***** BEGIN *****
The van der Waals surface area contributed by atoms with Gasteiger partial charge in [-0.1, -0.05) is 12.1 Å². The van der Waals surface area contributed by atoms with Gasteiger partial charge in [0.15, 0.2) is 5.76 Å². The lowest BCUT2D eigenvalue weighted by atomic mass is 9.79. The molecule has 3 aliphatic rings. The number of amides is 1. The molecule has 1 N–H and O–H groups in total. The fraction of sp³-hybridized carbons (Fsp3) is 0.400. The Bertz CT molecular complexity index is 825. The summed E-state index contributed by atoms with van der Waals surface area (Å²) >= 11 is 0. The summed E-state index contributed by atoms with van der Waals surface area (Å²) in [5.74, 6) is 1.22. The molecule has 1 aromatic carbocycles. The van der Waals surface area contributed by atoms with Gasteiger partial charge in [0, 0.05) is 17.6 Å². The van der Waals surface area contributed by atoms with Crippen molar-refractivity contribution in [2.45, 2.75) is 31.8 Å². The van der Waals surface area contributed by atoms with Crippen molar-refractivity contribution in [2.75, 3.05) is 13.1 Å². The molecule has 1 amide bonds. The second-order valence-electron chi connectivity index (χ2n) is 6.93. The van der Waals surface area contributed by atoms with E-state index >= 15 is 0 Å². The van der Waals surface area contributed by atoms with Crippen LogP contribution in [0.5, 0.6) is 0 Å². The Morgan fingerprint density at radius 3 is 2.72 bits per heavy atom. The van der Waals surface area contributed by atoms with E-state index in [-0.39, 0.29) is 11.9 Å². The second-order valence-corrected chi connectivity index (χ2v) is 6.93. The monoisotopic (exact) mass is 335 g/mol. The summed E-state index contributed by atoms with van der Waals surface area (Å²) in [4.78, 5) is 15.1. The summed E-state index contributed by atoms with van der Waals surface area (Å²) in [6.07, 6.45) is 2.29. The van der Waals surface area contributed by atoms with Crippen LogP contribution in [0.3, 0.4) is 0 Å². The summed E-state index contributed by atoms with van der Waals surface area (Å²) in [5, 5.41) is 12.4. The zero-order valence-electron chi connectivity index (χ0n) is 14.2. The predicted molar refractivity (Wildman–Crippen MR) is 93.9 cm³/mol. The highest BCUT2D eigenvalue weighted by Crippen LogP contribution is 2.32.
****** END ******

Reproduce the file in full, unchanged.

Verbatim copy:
The van der Waals surface area contributed by atoms with Gasteiger partial charge in [-0.1, -0.05) is 12.1 Å². The van der Waals surface area contributed by atoms with Gasteiger partial charge in [0.15, 0.2) is 5.76 Å². The lowest BCUT2D eigenvalue weighted by atomic mass is 9.79. The molecule has 3 aliphatic rings. The number of amides is 1. The molecule has 1 N–H and O–H groups in total. The fraction of sp³-hybridized carbons (Fsp3) is 0.400. The Bertz CT molecular complexity index is 825. The summed E-state index contributed by atoms with van der Waals surface area (Å²) >= 11 is 0. The summed E-state index contributed by atoms with van der Waals surface area (Å²) in [5.74, 6) is 1.22. The molecule has 1 aromatic carbocycles. The van der Waals surface area contributed by atoms with Gasteiger partial charge in [0, 0.05) is 17.6 Å². The van der Waals surface area contributed by atoms with Crippen molar-refractivity contribution in [2.45, 2.75) is 31.8 Å². The van der Waals surface area contributed by atoms with Crippen molar-refractivity contribution in [2.75, 3.05) is 13.1 Å². The molecule has 1 amide bonds. The second-order valence-electron chi connectivity index (χ2n) is 6.93. The van der Waals surface area contributed by atoms with E-state index >= 15 is 0 Å². The van der Waals surface area contributed by atoms with Crippen LogP contribution in [0.5, 0.6) is 0 Å². The Morgan fingerprint density at radius 3 is 2.72 bits per heavy atom. The van der Waals surface area contributed by atoms with E-state index in [-0.39, 0.29) is 11.9 Å². The second-order valence-corrected chi connectivity index (χ2v) is 6.93. The monoisotopic (exact) mass is 335 g/mol. The summed E-state index contributed by atoms with van der Waals surface area (Å²) in [4.78, 5) is 15.1. The summed E-state index contributed by atoms with van der Waals surface area (Å²) in [6.07, 6.45) is 2.29. The van der Waals surface area contributed by atoms with Crippen LogP contribution in [0.3, 0.4) is 0 Å². The summed E-state index contributed by atoms with van der Waals surface area (Å²) in [5, 5.41) is 12.4. The zero-order valence-electron chi connectivity index (χ0n) is 14.2. The predicted molar refractivity (Wildman–Crippen MR) is 93.9 cm³/mol. The highest BCUT2D eigenvalue weighted by Crippen LogP contribution is 2.32.